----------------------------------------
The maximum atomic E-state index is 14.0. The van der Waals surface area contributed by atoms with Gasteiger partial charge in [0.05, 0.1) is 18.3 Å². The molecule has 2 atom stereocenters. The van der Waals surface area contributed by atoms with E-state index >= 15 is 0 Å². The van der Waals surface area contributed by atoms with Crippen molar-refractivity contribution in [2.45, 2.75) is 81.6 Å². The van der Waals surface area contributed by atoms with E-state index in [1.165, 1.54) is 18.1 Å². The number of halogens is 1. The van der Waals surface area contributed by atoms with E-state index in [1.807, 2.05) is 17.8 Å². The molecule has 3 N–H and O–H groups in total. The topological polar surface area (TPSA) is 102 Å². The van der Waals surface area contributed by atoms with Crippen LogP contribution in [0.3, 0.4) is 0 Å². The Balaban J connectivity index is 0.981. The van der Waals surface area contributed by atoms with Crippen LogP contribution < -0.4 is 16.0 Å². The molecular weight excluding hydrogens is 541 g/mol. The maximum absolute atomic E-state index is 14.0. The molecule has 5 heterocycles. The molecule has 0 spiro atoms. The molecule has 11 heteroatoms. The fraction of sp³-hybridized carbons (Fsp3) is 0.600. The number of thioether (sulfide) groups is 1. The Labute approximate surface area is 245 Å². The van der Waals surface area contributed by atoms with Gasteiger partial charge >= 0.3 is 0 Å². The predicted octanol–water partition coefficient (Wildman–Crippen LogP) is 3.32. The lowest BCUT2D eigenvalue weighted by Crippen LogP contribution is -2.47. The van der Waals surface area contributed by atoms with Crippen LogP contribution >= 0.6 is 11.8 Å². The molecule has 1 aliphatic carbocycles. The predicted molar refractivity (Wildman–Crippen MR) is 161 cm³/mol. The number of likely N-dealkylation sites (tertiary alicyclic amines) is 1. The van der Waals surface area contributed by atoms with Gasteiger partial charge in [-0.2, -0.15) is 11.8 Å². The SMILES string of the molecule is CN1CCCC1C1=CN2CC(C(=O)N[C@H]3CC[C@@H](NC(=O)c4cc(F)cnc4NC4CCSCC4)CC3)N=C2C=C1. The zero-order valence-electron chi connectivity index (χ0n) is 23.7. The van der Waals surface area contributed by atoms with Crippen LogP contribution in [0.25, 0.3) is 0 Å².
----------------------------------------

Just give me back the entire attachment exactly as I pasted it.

The maximum atomic E-state index is 14.0. The van der Waals surface area contributed by atoms with Gasteiger partial charge in [0.05, 0.1) is 18.3 Å². The molecule has 2 atom stereocenters. The van der Waals surface area contributed by atoms with E-state index >= 15 is 0 Å². The van der Waals surface area contributed by atoms with Crippen molar-refractivity contribution in [2.45, 2.75) is 81.6 Å². The van der Waals surface area contributed by atoms with E-state index in [1.165, 1.54) is 18.1 Å². The number of halogens is 1. The van der Waals surface area contributed by atoms with E-state index in [1.807, 2.05) is 17.8 Å². The molecule has 3 N–H and O–H groups in total. The topological polar surface area (TPSA) is 102 Å². The van der Waals surface area contributed by atoms with Crippen LogP contribution in [0.3, 0.4) is 0 Å². The Balaban J connectivity index is 0.981. The van der Waals surface area contributed by atoms with Crippen LogP contribution < -0.4 is 16.0 Å². The molecular weight excluding hydrogens is 541 g/mol. The maximum absolute atomic E-state index is 14.0. The molecule has 5 heterocycles. The molecule has 0 spiro atoms. The molecule has 11 heteroatoms. The fraction of sp³-hybridized carbons (Fsp3) is 0.600. The number of thioether (sulfide) groups is 1. The Labute approximate surface area is 245 Å². The van der Waals surface area contributed by atoms with Gasteiger partial charge >= 0.3 is 0 Å². The predicted octanol–water partition coefficient (Wildman–Crippen LogP) is 3.32. The lowest BCUT2D eigenvalue weighted by Crippen LogP contribution is -2.47. The van der Waals surface area contributed by atoms with Crippen LogP contribution >= 0.6 is 11.8 Å². The molecule has 1 aliphatic carbocycles. The predicted molar refractivity (Wildman–Crippen MR) is 161 cm³/mol. The number of likely N-dealkylation sites (tertiary alicyclic amines) is 1. The van der Waals surface area contributed by atoms with Gasteiger partial charge in [-0.2, -0.15) is 11.8 Å². The SMILES string of the molecule is CN1CCCC1C1=CN2CC(C(=O)N[C@H]3CC[C@@H](NC(=O)c4cc(F)cnc4NC4CCSCC4)CC3)N=C2C=C1. The zero-order valence-electron chi connectivity index (χ0n) is 23.7. The van der Waals surface area contributed by atoms with Crippen LogP contribution in [0.25, 0.3) is 0 Å².